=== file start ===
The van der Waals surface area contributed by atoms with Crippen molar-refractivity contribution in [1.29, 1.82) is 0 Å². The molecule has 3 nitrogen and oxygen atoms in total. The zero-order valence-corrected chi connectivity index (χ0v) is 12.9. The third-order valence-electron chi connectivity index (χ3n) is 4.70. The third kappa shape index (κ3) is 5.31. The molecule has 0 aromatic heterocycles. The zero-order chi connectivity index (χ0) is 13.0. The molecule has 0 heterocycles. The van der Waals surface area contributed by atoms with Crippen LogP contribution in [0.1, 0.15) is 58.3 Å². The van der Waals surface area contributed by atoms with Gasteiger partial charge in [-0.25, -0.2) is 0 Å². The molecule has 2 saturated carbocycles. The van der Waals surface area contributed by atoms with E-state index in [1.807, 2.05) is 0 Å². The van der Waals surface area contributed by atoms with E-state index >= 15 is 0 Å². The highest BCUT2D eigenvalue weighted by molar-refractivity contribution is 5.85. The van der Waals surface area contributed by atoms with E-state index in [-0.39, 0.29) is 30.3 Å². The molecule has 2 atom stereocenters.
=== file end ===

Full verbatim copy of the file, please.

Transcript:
The van der Waals surface area contributed by atoms with Crippen molar-refractivity contribution in [1.29, 1.82) is 0 Å². The molecule has 3 nitrogen and oxygen atoms in total. The zero-order valence-corrected chi connectivity index (χ0v) is 12.9. The third-order valence-electron chi connectivity index (χ3n) is 4.70. The third kappa shape index (κ3) is 5.31. The molecule has 0 aromatic heterocycles. The zero-order chi connectivity index (χ0) is 13.0. The molecule has 0 heterocycles. The van der Waals surface area contributed by atoms with Crippen LogP contribution in [0.1, 0.15) is 58.3 Å². The van der Waals surface area contributed by atoms with Gasteiger partial charge in [-0.25, -0.2) is 0 Å². The molecule has 2 saturated carbocycles. The van der Waals surface area contributed by atoms with E-state index in [1.807, 2.05) is 0 Å². The van der Waals surface area contributed by atoms with E-state index >= 15 is 0 Å². The highest BCUT2D eigenvalue weighted by molar-refractivity contribution is 5.85. The van der Waals surface area contributed by atoms with E-state index in [-0.39, 0.29) is 30.3 Å². The molecule has 2 atom stereocenters.